RBI may also enforce new lenders to meet a minimum capital requirement of $109mn.
India’s central bank said it may cap foreign shareholding at 49 percent for new lenders for five years as it considers issuing banking licenses for the first time since 2004.
New lenders would have to sell shares within two years and open at least one in four branches in rural areas that have a population of no more than 9,999 people, the Reserve Bank of India said in draft guidelines posted on its website on Monday. The banks may also need to meet a minimum capital requirement of 5 billion rupees ($109 million).
Companies including Larsen & Toubro Ltd. (LT) and billionaire Anil Ambani’s Reliance ADA Group have expressed interest in licenses to operate in a market with credit growth forecast at 18 percent for the year ending March. New entrants would compete with Mumbai-based State Bank of India (SBIN), which accounts for almost a quarter of the nation’s loans, and ICICI Bank Ltd. (ICICIBC).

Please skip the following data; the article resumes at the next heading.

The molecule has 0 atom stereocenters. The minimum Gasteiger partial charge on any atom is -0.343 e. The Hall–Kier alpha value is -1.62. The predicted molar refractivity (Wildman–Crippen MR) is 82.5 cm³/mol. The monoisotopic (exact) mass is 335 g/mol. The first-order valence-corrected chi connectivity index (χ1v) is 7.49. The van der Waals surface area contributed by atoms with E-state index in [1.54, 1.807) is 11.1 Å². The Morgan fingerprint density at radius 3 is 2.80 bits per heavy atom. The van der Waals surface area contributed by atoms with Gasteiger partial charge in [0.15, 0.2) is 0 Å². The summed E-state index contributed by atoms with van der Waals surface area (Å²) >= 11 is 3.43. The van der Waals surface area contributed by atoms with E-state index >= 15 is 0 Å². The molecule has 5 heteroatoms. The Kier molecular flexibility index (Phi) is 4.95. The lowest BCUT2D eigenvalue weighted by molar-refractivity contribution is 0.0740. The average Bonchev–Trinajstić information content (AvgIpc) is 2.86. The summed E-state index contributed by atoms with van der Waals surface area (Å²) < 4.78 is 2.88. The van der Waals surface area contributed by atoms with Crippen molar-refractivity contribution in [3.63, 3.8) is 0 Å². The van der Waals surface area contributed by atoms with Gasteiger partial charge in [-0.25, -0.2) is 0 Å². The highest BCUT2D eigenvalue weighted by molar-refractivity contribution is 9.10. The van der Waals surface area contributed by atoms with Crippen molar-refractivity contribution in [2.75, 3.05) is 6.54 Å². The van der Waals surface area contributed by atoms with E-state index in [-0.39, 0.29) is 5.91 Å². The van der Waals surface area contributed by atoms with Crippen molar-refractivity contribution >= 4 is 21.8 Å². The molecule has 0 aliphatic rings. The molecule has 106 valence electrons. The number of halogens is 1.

“The guideline asking for a listing within two years appears to be a bit impractical,” said Hemant Kanoria, chairman and managing director SREI Infrastructure Finance Ltd. “It will be very difficult for branches in the rural areas to start generating profits in the first two years.”
The company will wait for final guidelines before making a decision on applying for a license, Kanoria said in a phone interview today. The regulator is seeking feedback by Oct. 31.
India’s Bankex index, which tracks 14 stocks including State Bank and ICICI, climbed 4.1 percent today, trimming its loss this year to 20 percent.
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